People often champion aloe vera for its skin-soothing properties, including the Mayo Clinic and the AAD. And it can indeed help with the irritation of a sunburn. Soy might be a more surprising ingredient for sunburn aftercare, but it could allow your skin to trap more moisturizing water, according to research published in the journal Nutrients. You might also want to apply calamine lotion, according to the Mayo Clinic, to help with the itching and discomfort. And if you’re really having a rough go of it, you can use an OTC hydrocortisone cream, according to the Mayo Clinic.
Heads up: You’ll want to avoid products with petroleum, as moisturizing as they may seem, because they can trap heat in your skin, the AAD says.
Here are a few sunburn relief products that our editors tried and loved.
Take a pain reliever.
Your body sees a sunburn as an injury, so it responds with inflammation, Misha Rosenbach, M.D., associate professor of dermatology in the Perelman School of Medicine at the University of Pennsylvania, tells SELF. Cue the pain. Taking an over-the-counter pain reliever, especially a nonsteroidal anti-inflammatory drug like aspirin or ibuprofen, can help calm down your dermatological fire, Dr. Goldenberg says.
Avoid using pain relief products with ingredients ending in -caine.
There are plenty of pain-relieving creams and sprays out there with ingredients ending in -caine, like lidocaine and benzocaine. Take a pass on using them for your sunburn. They can irritate your tender skin or even cause an allergic reaction, the Mayo Clinic says.
Drink a lot of water.
Everyone’s fluid needs are different, but most women should drink around 11.5 cups of liquids a day, according to the Mayo Clinic. (This includes fluids from drinks like coffee and the foods you eat.) Aim to have a few extra cups of liquid per day if you’re sunburned, Dr. Goldenberg says, but don’t push it to the point where you’re uncomfortable. Alternately, don’t stop there if you still feel parched. Listen to your body.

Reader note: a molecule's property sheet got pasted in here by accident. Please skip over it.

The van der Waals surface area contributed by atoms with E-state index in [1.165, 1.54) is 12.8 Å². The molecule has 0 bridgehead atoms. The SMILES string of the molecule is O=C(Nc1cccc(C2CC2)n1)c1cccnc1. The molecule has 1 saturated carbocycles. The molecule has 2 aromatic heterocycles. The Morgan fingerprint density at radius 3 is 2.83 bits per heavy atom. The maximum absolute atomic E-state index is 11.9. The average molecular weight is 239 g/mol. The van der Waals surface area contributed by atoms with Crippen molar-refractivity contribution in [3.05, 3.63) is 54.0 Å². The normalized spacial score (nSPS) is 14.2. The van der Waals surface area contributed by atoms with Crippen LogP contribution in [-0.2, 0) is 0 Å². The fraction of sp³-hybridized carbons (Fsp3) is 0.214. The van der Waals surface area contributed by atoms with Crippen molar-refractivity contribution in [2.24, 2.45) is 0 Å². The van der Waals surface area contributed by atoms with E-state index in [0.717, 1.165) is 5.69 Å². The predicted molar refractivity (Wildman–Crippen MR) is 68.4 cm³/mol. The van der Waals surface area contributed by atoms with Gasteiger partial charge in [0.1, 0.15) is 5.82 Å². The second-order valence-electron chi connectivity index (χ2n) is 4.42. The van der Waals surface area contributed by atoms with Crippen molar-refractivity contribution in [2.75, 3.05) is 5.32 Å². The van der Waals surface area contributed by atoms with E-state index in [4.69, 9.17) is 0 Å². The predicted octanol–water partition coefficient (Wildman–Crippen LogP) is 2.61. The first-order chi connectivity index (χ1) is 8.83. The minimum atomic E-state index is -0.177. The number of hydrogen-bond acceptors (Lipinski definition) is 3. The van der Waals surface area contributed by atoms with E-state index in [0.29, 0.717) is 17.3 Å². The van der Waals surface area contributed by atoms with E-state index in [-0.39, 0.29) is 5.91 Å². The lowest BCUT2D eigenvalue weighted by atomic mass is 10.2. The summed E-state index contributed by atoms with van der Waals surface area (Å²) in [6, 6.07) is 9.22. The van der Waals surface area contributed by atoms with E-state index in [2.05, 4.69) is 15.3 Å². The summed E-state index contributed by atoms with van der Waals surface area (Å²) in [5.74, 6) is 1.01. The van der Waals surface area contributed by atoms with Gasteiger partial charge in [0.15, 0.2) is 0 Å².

What to do if your skin is peeling or blistering
If you have blisters, don’t even think about popping them. Blisters, which are your skin’s way of trying to heal and stave off infection, mean you have a second-degree burn that has gone past the outer layer of your skin, the AAD says. Though it’s super tempting to pop them, don’t. You might just be signing up for an infection, or at the very least, a world of pain.
If a blister breaks on its own, the Mayo Clinic recommends cleaning it with mild soap and water, dabbing on some antibiotic cream, then applying a nonstick gauze bandage.
If your skin is blistering a lot or is extremely red and painful, or if you try these treatment options and are still in severe discomfort, call your dermatologist. You may need a prescription for an oral corticosteroid like prednisone to help with the inflammation or antibiotics if you’ve developed an infection, Dr. Goldenberg says. Hopefully that will help you put this sunburn behind you.
Unfortunately, peeling may also happen as a result of sunburn. According to the Mayo Clinic, this happens when the top layer of skin is damaged. Keeping the areas moisturized is your best bet.
How to prevent sunburn the next time you go outside
We know you didn’t come here for a lecture or anything, but we’re just going to leave some sun safety tips right here if you need them. When it comes to sunburns, as Dr. Rosenbach says, the best defense is a good offense: “Try not to get sunburned in the first place.”
A great way to do that: Wear sunscreen! But that’s not the only sun-safety tip that should be in your arsenal. It’s also important to spend less time in direct sunlight (shade is your friend) and if you are going to be outside for a good chunk of time and aren’t sure you’ll be able to reapply as often as needed, wear clothes that protect your skin from the sun. The Skin Cancer Foundation has some great information on sun-safe clothing.
“Stacking one sunburn on top of another is not a great idea,” Dr. Rosenbach says.
Originally Appeared on SELF